All people working want to feel heard and involved and is often a strong indicator of job satisfaction. In a place, where leaders genuinely listen and consider other people’s ideas and inputs buys gain-in. Create an environment where a person feels safe to open up and share their opinions.
The way you talk during the conversation sends a vibe to other people whether you’re receptive and approachable. To verify your receptiveness, check the tone of your voice and body language is not intimidating. Don’t try to counter immediately when people are talking. Being receptive involves having empathy and emotions for others. Make sure people are not just complying with what you want to hear and are being made comfortable enough to give honest feedback.
Inspiration is the pathway to help leaders bring life to their vision. Leaders are supposed to paint an exciting future that makes members emotionally invested. It’s about bringing positive energy to your group and goals.
Being expressive is to communicate your passion in a way that connects to the audience at an emotional level. It is your job as a leader to believe in the vision and help people recognize the deeper meaning behind their tasks. Clearly explain why you’re so passionate about your vision. Be authentic. Tie specific results to the Big Picture that you’re asking everyone to invest in.
Being encouraging is about giving support, confidence, or hope. People should feel good about the work they’re doing. Give people a common goal that they can share and hold on to.
To summarize, know your audience and what resonates with them. Clearly explain the vision to every member and their role contribution in turning them into reality. Talk openly. Find out what motivates them and give them a shared goal that will inspire them.
The leader's role here is to create an environment that aids execution. Championing Execution is a tangible sign of a leader’s commitment. It gives people a sense of purpose and assures the development of concrete strategies. The role of leaders at all levels is to make sure the strategies, people, and culture are in place for the vision to become a reality.
Momentum is a collective desire to get something done earlier rather than later. It derives from the conviction that the job we do directly leads to our progress and that we are eager to achieve our aims at all times.
It is about pushing yourself and others forward. Believe that things could always be better and are eager to prove it. In the said book, they explain how do you gain the confidence to push people to be the best versions of themselves?
Leader displays entrepreneurial spirit in identifying and seizing opportunities to do things better. They find the energy to champion new initiatives and models a stance that says we are not only open to ideas for improvement but thrive on them. Leaders need to Prioritize, Cultivate a Habit, Help People.
You can’t be a good leader without being a good manager. A leader must delegate the work and should not involve in micromanaging as it is one of the major reasons for execution going wrong.
Providing a Plan
Providing a plan will ensure that all the members are on the same page and have a common ground to refer to and rely on. Every leader is responsible to ensure the right level of planning is happening in the organization but how much contribution they should make in it depends on their leadership role.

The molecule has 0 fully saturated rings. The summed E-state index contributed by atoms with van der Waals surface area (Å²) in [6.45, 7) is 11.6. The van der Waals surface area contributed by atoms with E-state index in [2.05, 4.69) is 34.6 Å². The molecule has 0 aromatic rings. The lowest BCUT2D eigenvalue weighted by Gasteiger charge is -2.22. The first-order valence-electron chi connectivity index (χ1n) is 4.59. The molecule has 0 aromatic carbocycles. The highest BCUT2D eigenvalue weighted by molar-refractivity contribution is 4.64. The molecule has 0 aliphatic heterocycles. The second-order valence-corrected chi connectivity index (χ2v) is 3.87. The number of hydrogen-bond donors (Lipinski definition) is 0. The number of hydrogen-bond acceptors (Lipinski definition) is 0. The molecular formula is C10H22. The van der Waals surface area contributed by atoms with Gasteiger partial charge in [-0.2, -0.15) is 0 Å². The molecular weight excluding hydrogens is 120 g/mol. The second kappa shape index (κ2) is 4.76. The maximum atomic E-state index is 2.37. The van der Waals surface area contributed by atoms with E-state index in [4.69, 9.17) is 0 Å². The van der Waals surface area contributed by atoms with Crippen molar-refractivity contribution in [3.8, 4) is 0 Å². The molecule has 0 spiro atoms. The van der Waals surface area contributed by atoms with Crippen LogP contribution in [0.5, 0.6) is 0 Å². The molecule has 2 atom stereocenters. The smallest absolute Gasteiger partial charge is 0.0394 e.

Try to involve the team members in the planning process as it improves buy-in & reliability of the plan.
Critical thinking is essential to the planning process to understand the connection across various parts, possible execution challenges, and opportunities. It enables understanding cause-and-effect mechanisms.
Analyze in-depth the possible reasons for failure or check if any new opportunities may arise.
3. Championing Execution through Feedback
Last but not the least, it is vital that a leader builds a culture of transparency and feedback in the organization. Work at the ground level and understand the challenges.
Create an open and interactive culture where people do not feel threatened to voice their problems.
The major reasons why employees don’t speak up are political factors: entanglement of alliances, self-serving agendas, grudges, prejudices, legacies, and personal insecurities.
To be an effective leader, you’ll need to address problems that are tough and handle them with respect, to ensure transparency.
Have regular dialogues about what isn’t working. Focus on the problems and not on the people. The purpose of exploring what went wrong is to help get it right.
Honest appreciation can transform a group’s attitude beyond Responsibility & Accountability to Purpose & Aspiration. When people feel valued, they are emotionally connected and they find meaning in their work. Make conscious efforts to let your team members know that you appreciate their work and the praise should be genuine. To offer genuine praise, a leader needs to know what people are doing and invest time to understand.
To summarize, a leader needs to be driven, must initiate action, plan, analyze, address problems, and offer praise to master execution.
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Ayushi Vanzara is currently pursuing Chartered Accountancy. No secrets there that she loves to read! She believes words have the power of healing and is a medium that can convey like no other. She hopes to connect with people through her empathy, thoughtfulness, and by adding value to their lives.
*Note: The content published above was made in collaboration with our members.
An artist by heart and a writer by profession, Prachi is a vivacious reader. She believes in hard work and her dedication has never let her down. She puts her heart and soul in everthing she does. Though life has not been a bed of roses for her, she affirms that the best way to live it is to maintain an equillibrium between the tunes of life.